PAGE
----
I’ve been asking myself the following question/s tonight: What church would admit that it doesn’t want to reach new people? When a church says that it wants to “change” or “move forward” to reach its community, what in the world does that actually mean? Give me something tangible.

Does is mean that they now have a new rotating list of door greeters in case a visitor comes? Does it mean that they will be friendly to any visitor that comes? Does it mean that they’re really hoping and/or praying that new visitors come? Does it mean that they’ve cleared out some space and put in a pool table, in the hopes that a visitor will come? In short, does it all revolve around visitors coming…and then somehow finding something about that church that relates to their needs?

I’ve been talking to a lot of churches about this lately. It seems that everybody wants to grow. They want to move forward. They’re open to the changes necessary to see growth happen. But are they really? I’ve quoted an old friend of mine many times on this blog who once said to me; churches say they want to reach lost people, until they figure out what that means.

For Jamie and me it meant stepping WAY outside the box and probably also our comfort zone at the time. It meant that church might not look a lot like the church we once new. And it certainly meant that our ministry path would not take any of the traditional routes. And in the end we met more lost people than we ever had inside the box. So why would we ever get back in?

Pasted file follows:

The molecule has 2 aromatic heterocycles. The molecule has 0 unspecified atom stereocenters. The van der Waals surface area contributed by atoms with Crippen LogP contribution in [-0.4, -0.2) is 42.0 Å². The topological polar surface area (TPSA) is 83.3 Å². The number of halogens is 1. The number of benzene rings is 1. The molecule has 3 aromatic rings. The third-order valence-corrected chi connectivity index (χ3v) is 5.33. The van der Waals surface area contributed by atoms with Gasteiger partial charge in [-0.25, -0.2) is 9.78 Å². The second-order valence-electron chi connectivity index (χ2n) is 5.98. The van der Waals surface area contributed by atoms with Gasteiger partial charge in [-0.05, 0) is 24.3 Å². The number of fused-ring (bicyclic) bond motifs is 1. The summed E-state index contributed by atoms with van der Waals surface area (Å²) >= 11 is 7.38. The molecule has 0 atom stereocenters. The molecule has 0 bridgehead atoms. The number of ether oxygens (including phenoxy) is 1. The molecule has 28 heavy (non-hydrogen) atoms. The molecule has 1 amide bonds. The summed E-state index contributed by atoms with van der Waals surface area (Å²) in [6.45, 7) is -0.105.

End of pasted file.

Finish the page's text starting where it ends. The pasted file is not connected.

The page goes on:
Every church says that it wants to reach lost people, but what does that mean? I think it means that they want the excitement that new people bring. I think it means that they don’t want their church to grow old and literally die. But I think very few churches are really open to the changes that might be necessary to make that happen. I think some churches think they’re open to those changes. But I don’t think they really even know what those changes are. Again, it’s more than just a new door man, or a new “blended worship service” (which is a really….weird word to use in that context), or a pool table downstairs in the basement. And it means more than just hiring a new youth minister who will “go out and get those kids” and then somehow, in defiance of sociology, psychology, relevance, and possibly even the gospel itself, talk those kids into wanting to attend a weird concert and short (or sometimes really long) lecture every Sunday morning.

A number of years ago I was serving in a church that will, for the purposes of this post, be known as Church X. I was really struggling. It was a very traditional church that had all but lost its young people. Unbeknownst to me, I had been hired to reverse the trend. The trend was that the church was now out of touch and hadn’t successfully and meaningfully discipled anybody in years. So even the adults who had managed to stay were of no help and, in their current state, and as harsh as it is to say, were also of no use. Again, I was really struggling.